It is important to note that, while the County charged a fee for nonparticipation in its program, participation in the wellness program was not ultimately a condition for enrollment in the group health plan. Moreover, the insurer, not the County, utilized and had access to the information gathered from the examinations and inquiries. While pursuing a plan like the one utilized by Broward County may be attractive, obtain legal advice before instituting such a plan, especially if your business considers implementing the type of paycheck deductions used by Broward County, which tend to provoke litigation.

Court of Appeals Emphasizes Duty of Employer in Harassment Case (August 2012)

Filed under: Legal Updates — admin @ 3:40 pm

August 2012 — The Seventh Circuit Court of Appeals recently affirmed a finding of liability and reinstated a punitive damages award against an automobile manufacturer based on a jury’s reasonable conclusion that the employer did not promptly or adequately respond to an employee’s complaints of harassment. Although the employee was unable to identify who had left harassing and threatening notes in his toolbox and work area and vandalized his vehicles, the jury found that the employer could have done more to investigate and address the allegations. See May v. Chrysler Group, LLC, Nos. 11-3000 & 11-3109 (7th Cir., August 23, 2012). This decision highlights the need for every employer to take prompt and appropriate actions in response to employee complaints of harassment. Even in the face of egregious harassment by an employee, the employer can avoid liability by implementing reasonable policies and practices (including anti-harassment training) and by promptly investigating and taking reasonable steps to stop harassing conduct.

Georgia Non-Compete Law Effective May 11, 2011 (June 2012)

Filed under: Legal Updates — admin @ 3:36 pm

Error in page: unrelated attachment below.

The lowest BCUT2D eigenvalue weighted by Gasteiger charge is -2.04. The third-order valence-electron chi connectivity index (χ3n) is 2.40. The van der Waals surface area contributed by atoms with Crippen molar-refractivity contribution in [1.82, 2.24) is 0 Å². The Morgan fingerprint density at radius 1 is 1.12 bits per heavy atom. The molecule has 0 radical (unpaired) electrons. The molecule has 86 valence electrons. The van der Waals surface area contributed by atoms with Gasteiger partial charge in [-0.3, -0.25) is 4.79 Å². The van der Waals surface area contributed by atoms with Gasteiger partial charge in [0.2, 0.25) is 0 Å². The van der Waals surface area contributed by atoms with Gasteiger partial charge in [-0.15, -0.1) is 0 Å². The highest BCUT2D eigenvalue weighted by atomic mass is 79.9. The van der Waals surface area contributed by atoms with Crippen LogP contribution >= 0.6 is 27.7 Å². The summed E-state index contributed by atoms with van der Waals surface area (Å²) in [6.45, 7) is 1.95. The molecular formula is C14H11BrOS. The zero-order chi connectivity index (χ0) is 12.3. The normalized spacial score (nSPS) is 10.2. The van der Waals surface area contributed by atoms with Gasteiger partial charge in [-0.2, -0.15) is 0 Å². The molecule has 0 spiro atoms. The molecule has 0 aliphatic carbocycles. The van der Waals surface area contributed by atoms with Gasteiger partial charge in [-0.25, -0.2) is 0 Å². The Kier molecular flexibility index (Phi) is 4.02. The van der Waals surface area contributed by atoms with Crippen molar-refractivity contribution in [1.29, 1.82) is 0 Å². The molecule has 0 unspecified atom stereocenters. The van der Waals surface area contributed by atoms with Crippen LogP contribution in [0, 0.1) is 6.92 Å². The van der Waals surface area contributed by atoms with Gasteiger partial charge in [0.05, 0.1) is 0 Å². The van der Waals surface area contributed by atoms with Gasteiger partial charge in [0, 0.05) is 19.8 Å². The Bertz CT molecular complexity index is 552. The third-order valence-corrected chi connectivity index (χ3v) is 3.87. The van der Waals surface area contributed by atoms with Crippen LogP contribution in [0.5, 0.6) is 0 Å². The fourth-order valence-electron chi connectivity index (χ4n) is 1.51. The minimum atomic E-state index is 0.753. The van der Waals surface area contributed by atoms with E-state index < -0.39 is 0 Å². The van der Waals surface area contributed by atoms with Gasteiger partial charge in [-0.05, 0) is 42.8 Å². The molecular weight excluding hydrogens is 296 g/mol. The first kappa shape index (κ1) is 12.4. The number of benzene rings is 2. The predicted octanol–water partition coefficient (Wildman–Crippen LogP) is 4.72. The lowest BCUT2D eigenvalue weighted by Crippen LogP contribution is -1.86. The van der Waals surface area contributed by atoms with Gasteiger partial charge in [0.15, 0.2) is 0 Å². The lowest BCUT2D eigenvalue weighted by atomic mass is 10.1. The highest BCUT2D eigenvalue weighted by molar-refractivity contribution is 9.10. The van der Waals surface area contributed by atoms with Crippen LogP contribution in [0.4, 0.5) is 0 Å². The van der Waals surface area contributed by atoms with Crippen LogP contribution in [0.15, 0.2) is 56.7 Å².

June 2012 — The Eleventh Circuit Court of Appeals has ruled that Georgia’s new covenant laws (O.C.G.A. § 13-8-51 et seq.) greatly enhancing the enforceability of employment-related restrictive covenants in Georgia do not apply to contracts entered into prior to May 11, 2011. While the ultimate authority on this question of Georgia law is the Supreme Court of Georgia, which has not ruled on this issue, for now the ruling by the Eleventh Circuit in Becham v. Crosslink Orthopaedics (June 4, 2012) should be considered definitive: covenant agreements entered into prior to May 11, 2011, will remain governed by Georgia’s traditional common law, hostile to enforceability. For covenant agreements entered into on or after May 11, 2011, Georgia’s new laws providing for greater enforceability of restrictive covenants will govern.

EEOC Issues Guidance on Criminal Records (April 2012)

Filed under: Legal Updates — admin @ 3:32 pm

April 2012 — The Equal Employment Opportunity Commission recently issued new “Enforcement Guidance on the Consideration of Arrest and Conviction Records in Employment Decisions Under Title VII of the Civil Rights Act of 1964.” The Guidance addresses the use of criminal records by employers when making hiring or other employment decisions. As general rule, Title VII does not prohibit employers from seeking criminal history information from applicants and employees, so long as the use of such information does not result in unlawful disparate treatment or disparate impact on the basis of race, national origin, or other classification protected by Title VII. The new Guidance consolidates prior guidelines on these topics and incorporates various federal court decisions published in the past two decades. EEOC provides examples of policies and practices relating to the use of criminal histories that will consistently support a defense that the practice is “job-related and consistent with business necessity.” The EEOC also suggests certain “best practices” to avoid liability, such as developing a “narrowly tailored” written policy for screening applicants based on criminal conduct, limiting inquiries about criminal records to those that would be job-related for the position, and maintaining the confidentiality of criminal records.